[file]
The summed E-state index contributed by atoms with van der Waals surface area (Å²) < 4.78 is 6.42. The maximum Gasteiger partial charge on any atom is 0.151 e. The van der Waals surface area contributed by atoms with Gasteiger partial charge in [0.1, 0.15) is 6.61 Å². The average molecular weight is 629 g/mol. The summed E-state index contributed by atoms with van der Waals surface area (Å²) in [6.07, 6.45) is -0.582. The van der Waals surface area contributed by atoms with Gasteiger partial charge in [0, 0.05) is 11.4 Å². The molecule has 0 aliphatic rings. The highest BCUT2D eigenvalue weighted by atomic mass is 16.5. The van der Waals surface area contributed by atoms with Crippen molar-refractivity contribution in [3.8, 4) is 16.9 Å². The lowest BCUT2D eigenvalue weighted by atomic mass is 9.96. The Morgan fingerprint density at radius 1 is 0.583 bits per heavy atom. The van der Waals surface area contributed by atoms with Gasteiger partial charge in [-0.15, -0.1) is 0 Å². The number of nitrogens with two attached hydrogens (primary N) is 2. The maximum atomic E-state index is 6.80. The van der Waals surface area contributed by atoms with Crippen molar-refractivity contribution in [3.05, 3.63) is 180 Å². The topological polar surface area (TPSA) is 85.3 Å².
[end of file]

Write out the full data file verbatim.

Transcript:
The summed E-state index contributed by atoms with van der Waals surface area (Å²) < 4.78 is 6.42. The maximum Gasteiger partial charge on any atom is 0.151 e. The van der Waals surface area contributed by atoms with Gasteiger partial charge in [0.1, 0.15) is 6.61 Å². The average molecular weight is 629 g/mol. The summed E-state index contributed by atoms with van der Waals surface area (Å²) in [6.07, 6.45) is -0.582. The van der Waals surface area contributed by atoms with Gasteiger partial charge in [0, 0.05) is 11.4 Å². The molecule has 0 aliphatic rings. The highest BCUT2D eigenvalue weighted by atomic mass is 16.5. The van der Waals surface area contributed by atoms with Crippen molar-refractivity contribution in [3.8, 4) is 16.9 Å². The lowest BCUT2D eigenvalue weighted by atomic mass is 9.96. The Morgan fingerprint density at radius 1 is 0.583 bits per heavy atom. The van der Waals surface area contributed by atoms with Gasteiger partial charge in [-0.15, -0.1) is 0 Å². The number of nitrogens with two attached hydrogens (primary N) is 2. The maximum atomic E-state index is 6.80. The van der Waals surface area contributed by atoms with Crippen molar-refractivity contribution in [3.05, 3.63) is 180 Å². The topological polar surface area (TPSA) is 85.3 Å².